For his 2002 exhibition entitled Szagos mozgó micsodák, tér és gondolat tákolmányok (Odorous, Moving Thingies, Patchworks of Space and Idea), organised in the Budapest Gallery, Thury created golems affecting all our senses, displaying human instincts and acts and he also assigned various smells to them. He unified in this way naturality with aliveness while fitted everyday materials out with text fragments on lofty ideas and thoughts. The title of one of his works created for the “odorous exhibition” reminds of a novella by Ernő Szép, Emberszag (Human Smell), making reference to the Holocaust.
The human-sized golems, after having completed their mission, broke up and fell to pieces in the hand of their creator. It can be argued that Thury’s golem parts are made a meaningful whole thanks to the accompanying texts. Besides the huge heads, reminding of small children’s faces, often with wondering looks, hands and other body parts, it is torsos that dominate. It helped Levente Thury emphasize the unity and importance of a thinking mind and an acting hand, the importance of simultaneously focusing upwards and downwards. He added various textiles, found objects and coins to the sculpture fragments, underlining their realism. Their clothing makes human-like creatures out of the golems and they grow and come to life in their fragmentation. The literary quotes and text fragments make them speaking and thinking creatures. As if the wise 20th-21th-century golem maker had written his texts on parchments and put them into the mouths of clay figurines to make them utter his views, often sarcastic, on the world. “It is about an object or a person that should be able to show that the emotional charge can be stronger than the limited dancing technique of an aged body gone to seed.” “I think and dread that the world always fails. It is then always the ants that build new worlds.” Hands and heads placed between frames, bars, clamps convey the feeling of being chained down, locked up, but the freedom of ideas born in the heads opposing all that leaves it behind and fills the spirited clay torsos with a new world of ideas.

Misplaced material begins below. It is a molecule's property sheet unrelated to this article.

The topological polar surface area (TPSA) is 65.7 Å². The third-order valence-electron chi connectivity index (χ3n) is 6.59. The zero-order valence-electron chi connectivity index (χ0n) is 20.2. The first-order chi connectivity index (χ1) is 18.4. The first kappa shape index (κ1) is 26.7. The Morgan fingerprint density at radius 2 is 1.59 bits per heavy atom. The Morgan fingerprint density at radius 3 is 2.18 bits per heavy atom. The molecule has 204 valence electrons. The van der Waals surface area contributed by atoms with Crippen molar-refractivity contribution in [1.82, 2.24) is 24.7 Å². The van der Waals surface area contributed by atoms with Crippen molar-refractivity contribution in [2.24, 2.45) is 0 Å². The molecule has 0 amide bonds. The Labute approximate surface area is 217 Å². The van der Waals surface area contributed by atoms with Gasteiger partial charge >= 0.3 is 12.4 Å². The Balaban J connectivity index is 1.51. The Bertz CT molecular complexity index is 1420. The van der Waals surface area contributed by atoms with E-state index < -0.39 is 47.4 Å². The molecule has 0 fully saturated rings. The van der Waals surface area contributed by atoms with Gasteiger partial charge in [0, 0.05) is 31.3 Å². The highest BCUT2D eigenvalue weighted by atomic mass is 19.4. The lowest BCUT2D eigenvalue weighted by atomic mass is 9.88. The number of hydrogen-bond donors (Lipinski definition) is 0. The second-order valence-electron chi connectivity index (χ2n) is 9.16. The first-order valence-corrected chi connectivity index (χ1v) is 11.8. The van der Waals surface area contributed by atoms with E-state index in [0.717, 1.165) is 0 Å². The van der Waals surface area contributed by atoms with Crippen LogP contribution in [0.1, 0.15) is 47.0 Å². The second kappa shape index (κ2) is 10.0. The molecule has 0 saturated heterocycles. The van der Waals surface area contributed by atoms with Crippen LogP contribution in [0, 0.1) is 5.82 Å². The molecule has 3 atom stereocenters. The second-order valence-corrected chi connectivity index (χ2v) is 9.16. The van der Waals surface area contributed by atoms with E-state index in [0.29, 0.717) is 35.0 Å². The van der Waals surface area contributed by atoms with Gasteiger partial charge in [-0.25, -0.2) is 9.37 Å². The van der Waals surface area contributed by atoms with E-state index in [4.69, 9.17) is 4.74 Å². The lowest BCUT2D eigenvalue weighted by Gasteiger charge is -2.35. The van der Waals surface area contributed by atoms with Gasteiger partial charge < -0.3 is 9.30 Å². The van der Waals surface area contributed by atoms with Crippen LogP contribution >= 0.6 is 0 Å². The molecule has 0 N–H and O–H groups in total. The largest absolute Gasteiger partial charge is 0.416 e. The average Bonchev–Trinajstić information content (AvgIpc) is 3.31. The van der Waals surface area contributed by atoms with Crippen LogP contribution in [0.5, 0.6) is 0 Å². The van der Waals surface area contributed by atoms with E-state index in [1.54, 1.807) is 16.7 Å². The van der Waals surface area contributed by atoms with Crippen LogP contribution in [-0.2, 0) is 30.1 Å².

Levente Thury: Talán egy gólem történet? (Maybe the Story of a Golem?) Ráday Könyvesház, Budapest, n.d.
Charles Fenyvesi: Keeping Our Ghosts AliveSzellemidéző), Európa Könyvkiadó, Budapest, 2016.
György Szegő: On the Golems of Levente Thury, Szombat Online, 22 April 2014.
György Szegő: Levente Thury’s Obituary, ÉS, 6 July 2007.
 Thury Levente: Talán egy gólem történet? ((Maybe the Story of a Golem?) Ráday Könyvesház, Budapest, n.d., 35. All further Thury quotations have been taken from this book.